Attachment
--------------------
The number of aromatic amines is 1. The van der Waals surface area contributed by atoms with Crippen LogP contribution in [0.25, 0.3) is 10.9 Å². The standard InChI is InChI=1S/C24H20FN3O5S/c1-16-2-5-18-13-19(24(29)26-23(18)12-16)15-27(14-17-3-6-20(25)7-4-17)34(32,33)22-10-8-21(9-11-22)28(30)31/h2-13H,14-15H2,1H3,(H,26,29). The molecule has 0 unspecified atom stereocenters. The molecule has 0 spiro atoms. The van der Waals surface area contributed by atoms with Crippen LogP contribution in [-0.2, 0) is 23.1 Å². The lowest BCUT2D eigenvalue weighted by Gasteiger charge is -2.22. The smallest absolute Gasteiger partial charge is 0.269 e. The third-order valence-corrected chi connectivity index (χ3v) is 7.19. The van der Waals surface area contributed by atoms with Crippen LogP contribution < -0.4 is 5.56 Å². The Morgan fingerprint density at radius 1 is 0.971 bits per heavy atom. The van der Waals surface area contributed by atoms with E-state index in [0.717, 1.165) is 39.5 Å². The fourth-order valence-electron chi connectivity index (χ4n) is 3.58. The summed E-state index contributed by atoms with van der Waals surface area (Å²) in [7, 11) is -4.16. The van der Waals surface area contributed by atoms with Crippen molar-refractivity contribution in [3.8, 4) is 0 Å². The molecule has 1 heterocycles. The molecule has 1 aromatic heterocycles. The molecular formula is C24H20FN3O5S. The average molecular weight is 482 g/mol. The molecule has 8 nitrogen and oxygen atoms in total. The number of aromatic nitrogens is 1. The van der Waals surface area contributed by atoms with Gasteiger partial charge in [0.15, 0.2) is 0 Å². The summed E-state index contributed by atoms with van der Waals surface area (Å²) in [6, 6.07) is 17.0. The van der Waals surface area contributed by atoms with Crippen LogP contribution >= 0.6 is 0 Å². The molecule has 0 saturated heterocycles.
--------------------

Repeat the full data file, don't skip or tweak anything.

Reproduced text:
The number of aromatic amines is 1. The van der Waals surface area contributed by atoms with Crippen LogP contribution in [0.25, 0.3) is 10.9 Å². The standard InChI is InChI=1S/C24H20FN3O5S/c1-16-2-5-18-13-19(24(29)26-23(18)12-16)15-27(14-17-3-6-20(25)7-4-17)34(32,33)22-10-8-21(9-11-22)28(30)31/h2-13H,14-15H2,1H3,(H,26,29). The molecule has 0 unspecified atom stereocenters. The molecule has 0 spiro atoms. The van der Waals surface area contributed by atoms with Crippen LogP contribution in [-0.2, 0) is 23.1 Å². The lowest BCUT2D eigenvalue weighted by Gasteiger charge is -2.22. The smallest absolute Gasteiger partial charge is 0.269 e. The third-order valence-corrected chi connectivity index (χ3v) is 7.19. The van der Waals surface area contributed by atoms with Crippen LogP contribution < -0.4 is 5.56 Å². The Morgan fingerprint density at radius 1 is 0.971 bits per heavy atom. The van der Waals surface area contributed by atoms with E-state index in [0.717, 1.165) is 39.5 Å². The fourth-order valence-electron chi connectivity index (χ4n) is 3.58. The summed E-state index contributed by atoms with van der Waals surface area (Å²) in [7, 11) is -4.16. The van der Waals surface area contributed by atoms with Crippen molar-refractivity contribution in [3.8, 4) is 0 Å². The molecule has 1 heterocycles. The molecule has 1 aromatic heterocycles. The molecular formula is C24H20FN3O5S. The average molecular weight is 482 g/mol. The molecule has 8 nitrogen and oxygen atoms in total. The number of aromatic nitrogens is 1. The van der Waals surface area contributed by atoms with Gasteiger partial charge in [0.15, 0.2) is 0 Å². The summed E-state index contributed by atoms with van der Waals surface area (Å²) in [6, 6.07) is 17.0. The van der Waals surface area contributed by atoms with Crippen LogP contribution >= 0.6 is 0 Å². The molecule has 0 saturated heterocycles.